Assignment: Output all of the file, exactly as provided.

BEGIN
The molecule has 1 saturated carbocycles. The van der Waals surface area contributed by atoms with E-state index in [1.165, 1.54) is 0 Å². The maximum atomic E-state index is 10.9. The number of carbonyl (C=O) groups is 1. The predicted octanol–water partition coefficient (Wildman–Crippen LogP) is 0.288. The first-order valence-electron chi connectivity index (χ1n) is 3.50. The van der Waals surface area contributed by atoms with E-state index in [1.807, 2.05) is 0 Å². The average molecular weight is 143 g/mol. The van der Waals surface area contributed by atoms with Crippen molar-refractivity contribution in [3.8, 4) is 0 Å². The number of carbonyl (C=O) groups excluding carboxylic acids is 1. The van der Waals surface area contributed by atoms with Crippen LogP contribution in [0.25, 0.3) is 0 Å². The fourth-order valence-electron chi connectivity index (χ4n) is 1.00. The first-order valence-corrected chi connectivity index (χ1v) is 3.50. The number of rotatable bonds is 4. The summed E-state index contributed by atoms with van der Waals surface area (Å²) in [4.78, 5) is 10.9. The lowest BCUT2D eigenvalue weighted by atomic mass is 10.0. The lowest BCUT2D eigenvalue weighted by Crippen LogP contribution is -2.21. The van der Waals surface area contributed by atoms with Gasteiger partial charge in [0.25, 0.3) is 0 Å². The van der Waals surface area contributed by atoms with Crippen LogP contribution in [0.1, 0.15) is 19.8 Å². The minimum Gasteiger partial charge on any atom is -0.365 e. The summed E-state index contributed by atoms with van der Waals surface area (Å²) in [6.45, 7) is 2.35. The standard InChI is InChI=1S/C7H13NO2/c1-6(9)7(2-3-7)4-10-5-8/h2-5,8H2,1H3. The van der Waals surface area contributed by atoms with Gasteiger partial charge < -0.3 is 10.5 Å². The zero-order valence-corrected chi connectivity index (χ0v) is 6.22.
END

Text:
The molecule has 1 saturated carbocycles. The van der Waals surface area contributed by atoms with E-state index in [1.165, 1.54) is 0 Å². The maximum atomic E-state index is 10.9. The number of carbonyl (C=O) groups is 1. The predicted octanol–water partition coefficient (Wildman–Crippen LogP) is 0.288. The first-order valence-electron chi connectivity index (χ1n) is 3.50. The van der Waals surface area contributed by atoms with E-state index in [1.807, 2.05) is 0 Å². The average molecular weight is 143 g/mol. The van der Waals surface area contributed by atoms with Crippen molar-refractivity contribution in [3.8, 4) is 0 Å². The number of carbonyl (C=O) groups excluding carboxylic acids is 1. The van der Waals surface area contributed by atoms with Crippen LogP contribution in [0.25, 0.3) is 0 Å². The fourth-order valence-electron chi connectivity index (χ4n) is 1.00. The first-order valence-corrected chi connectivity index (χ1v) is 3.50. The number of rotatable bonds is 4. The summed E-state index contributed by atoms with van der Waals surface area (Å²) in [4.78, 5) is 10.9. The lowest BCUT2D eigenvalue weighted by atomic mass is 10.0. The lowest BCUT2D eigenvalue weighted by Crippen LogP contribution is -2.21. The van der Waals surface area contributed by atoms with Gasteiger partial charge in [0.25, 0.3) is 0 Å². The van der Waals surface area contributed by atoms with Crippen LogP contribution in [0.1, 0.15) is 19.8 Å². The minimum Gasteiger partial charge on any atom is -0.365 e. The summed E-state index contributed by atoms with van der Waals surface area (Å²) in [6.45, 7) is 2.35. The standard InChI is InChI=1S/C7H13NO2/c1-6(9)7(2-3-7)4-10-5-8/h2-5,8H2,1H3. The van der Waals surface area contributed by atoms with Gasteiger partial charge < -0.3 is 10.5 Å². The zero-order valence-corrected chi connectivity index (χ0v) is 6.22.